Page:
Prefix and Suffix: Definite Guide

Prefix and Suffix: Definite Guide

In English grammar by SaswataLeave a Comment

If you come across the terms Prefixes and Suffixes, the first thing you probably think they an advanced grammatical technique that no one needs. However, you more than likely use prefixes and suffixes on a daily basis in everyday conversation and have seen them in books and newspapers. By understanding prefixes and suffixes, you will be able to expand your vocabulary and better communicate with others. This article will give a better understanding of what prefixes and suffixes are, as well as some useful tips on how to use them effectively.

WHAT ARE PREFIX AND SUFFIX? WITH DEFINITION AND EXAMPLE

What is the root word?

In order for you to understand prefixes and suffixes are, you first need to understand what a root word is? In simple terms, a root word is a word that forms the basis of prefixes and suffixes. They are basic words that prefixes and suffixes help to change the meanings of.

For example, the root word comfort is transformed by the suffix ‘-able’ to create the word ‘comfortable’.

What is a prefix?

Prefixes are a team of words which are placed before a root word and help to create new words. You cannot use prefixes as stand-alone words and must always be connected to a root word. For the most part, a hyphen isn’t needed when using prefixes but sometimes will need a hyphen if the root word you’re connecting the prefix to is a proper noun.

For example: mid-America.

Below are some common prefixes you have most likely come across or used in your everyday vocabulary before:

  • im– which can be connected at the start of a root word to make ‘impotent’ or ‘impossible’.
  • re– which can be connected at the start of a root word make ‘regain’ or ‘restart’.
  • un– which can be connected at the start of a root word to make ‘ungrateful’ or ‘unequal’.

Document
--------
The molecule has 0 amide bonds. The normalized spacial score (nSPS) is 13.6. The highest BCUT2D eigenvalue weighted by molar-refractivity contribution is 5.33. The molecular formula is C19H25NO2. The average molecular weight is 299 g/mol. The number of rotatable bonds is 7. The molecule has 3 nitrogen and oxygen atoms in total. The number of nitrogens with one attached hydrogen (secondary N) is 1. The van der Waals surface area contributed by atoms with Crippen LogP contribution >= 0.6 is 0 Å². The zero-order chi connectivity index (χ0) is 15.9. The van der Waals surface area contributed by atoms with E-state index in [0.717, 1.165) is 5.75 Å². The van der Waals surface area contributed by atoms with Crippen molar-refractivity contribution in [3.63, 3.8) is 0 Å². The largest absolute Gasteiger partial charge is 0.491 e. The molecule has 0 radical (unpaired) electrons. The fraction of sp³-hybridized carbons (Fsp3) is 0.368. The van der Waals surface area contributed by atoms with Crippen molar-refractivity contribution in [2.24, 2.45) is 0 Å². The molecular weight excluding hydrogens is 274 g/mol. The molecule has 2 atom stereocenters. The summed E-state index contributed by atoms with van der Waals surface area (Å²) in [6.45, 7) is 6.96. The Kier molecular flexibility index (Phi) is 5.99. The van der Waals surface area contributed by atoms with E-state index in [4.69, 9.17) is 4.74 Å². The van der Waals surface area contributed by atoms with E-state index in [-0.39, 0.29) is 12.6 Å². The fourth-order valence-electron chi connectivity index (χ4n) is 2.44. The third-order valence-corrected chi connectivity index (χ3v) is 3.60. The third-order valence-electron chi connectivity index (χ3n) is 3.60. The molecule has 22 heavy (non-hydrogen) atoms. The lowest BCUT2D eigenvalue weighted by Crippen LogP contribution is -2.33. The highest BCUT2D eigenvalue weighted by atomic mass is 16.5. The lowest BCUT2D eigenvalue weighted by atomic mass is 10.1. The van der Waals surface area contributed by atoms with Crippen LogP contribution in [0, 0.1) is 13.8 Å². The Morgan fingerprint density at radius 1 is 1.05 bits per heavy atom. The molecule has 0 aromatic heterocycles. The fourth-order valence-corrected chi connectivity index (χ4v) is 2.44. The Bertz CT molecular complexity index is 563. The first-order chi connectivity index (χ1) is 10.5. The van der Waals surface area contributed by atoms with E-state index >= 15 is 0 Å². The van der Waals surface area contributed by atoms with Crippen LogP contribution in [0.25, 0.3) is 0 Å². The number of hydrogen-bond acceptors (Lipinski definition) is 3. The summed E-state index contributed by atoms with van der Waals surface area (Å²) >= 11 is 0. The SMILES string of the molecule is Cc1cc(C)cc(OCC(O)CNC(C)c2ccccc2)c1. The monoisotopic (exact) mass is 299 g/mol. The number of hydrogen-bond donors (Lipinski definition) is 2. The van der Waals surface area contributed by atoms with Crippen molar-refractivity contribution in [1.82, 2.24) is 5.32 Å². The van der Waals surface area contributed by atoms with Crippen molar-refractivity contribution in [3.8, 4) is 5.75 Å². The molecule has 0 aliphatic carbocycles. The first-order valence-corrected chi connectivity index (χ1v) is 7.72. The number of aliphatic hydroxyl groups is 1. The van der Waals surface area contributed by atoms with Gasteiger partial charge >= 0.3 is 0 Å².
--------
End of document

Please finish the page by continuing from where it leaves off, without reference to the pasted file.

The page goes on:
• in– which can be connected at the start of a root word to make ‘inactive’ or ‘invisible’.
  • mis– which can be connected at the start of a root word to make ‘misplaced’ or ‘misguided’.
  • ex– which can be connected at the start of a root word to make ‘exhaled’ or ‘explode’.  
  • dis – which can be connected at the start of a root word to make ‘dispose’ or ‘disagree’.

What is a suffix?

A suffix is a team of words which are placed after a root word, and like prefixes can create new words. By using a suffix you can also change the meaning of the root word, and also show whether a word is a noun, proper noun, or even a verb. Like prefixes, there are also suffixes which can contain hyphens and tend to only be used when the root words are nouns.

  • For example: shell-like.

Below are some common suffixes you have most likely come across or used in your everyday vocabulary before:

  • ing which can be connected at the end of a root word to make ‘seeing’ or ‘hearing’.
  • able which can be connected at the end of a root word to make ‘unable’ or ‘uncomfortable’.
  • less which can be connected at the end of a root word to make ‘tearless’ or ‘friendless’.
  • ness which can be connected at the end of a root word to make ‘sadness’ or ‘kindness’.
  • y which can be connected at the end of a root word to make ‘victory’ or ‘furry’.  
  • ful which can be connected at the end of a root word to make ‘tasteful’ or ‘grateful’.
  • ly which can be connected at the end of a root word to make ‘sadly’ or ‘gladly’.  

What is the difference between prefixes and suffixes?

  • The main difference between prefixes and suffixes is that prefixes are used at the start of a root word while suffixes are used at the end of a root word.
  • Another difference is that there is the only type of prefix in English grammar, while there are two types of suffixes which are called inflectional and derivational. An inflectional suffix helps change the plural of a root word, whilst a derivational suffix creates a completely new word from the root word. However, all in all, prefixes and suffixes are both quite similar and easy to use once understood.
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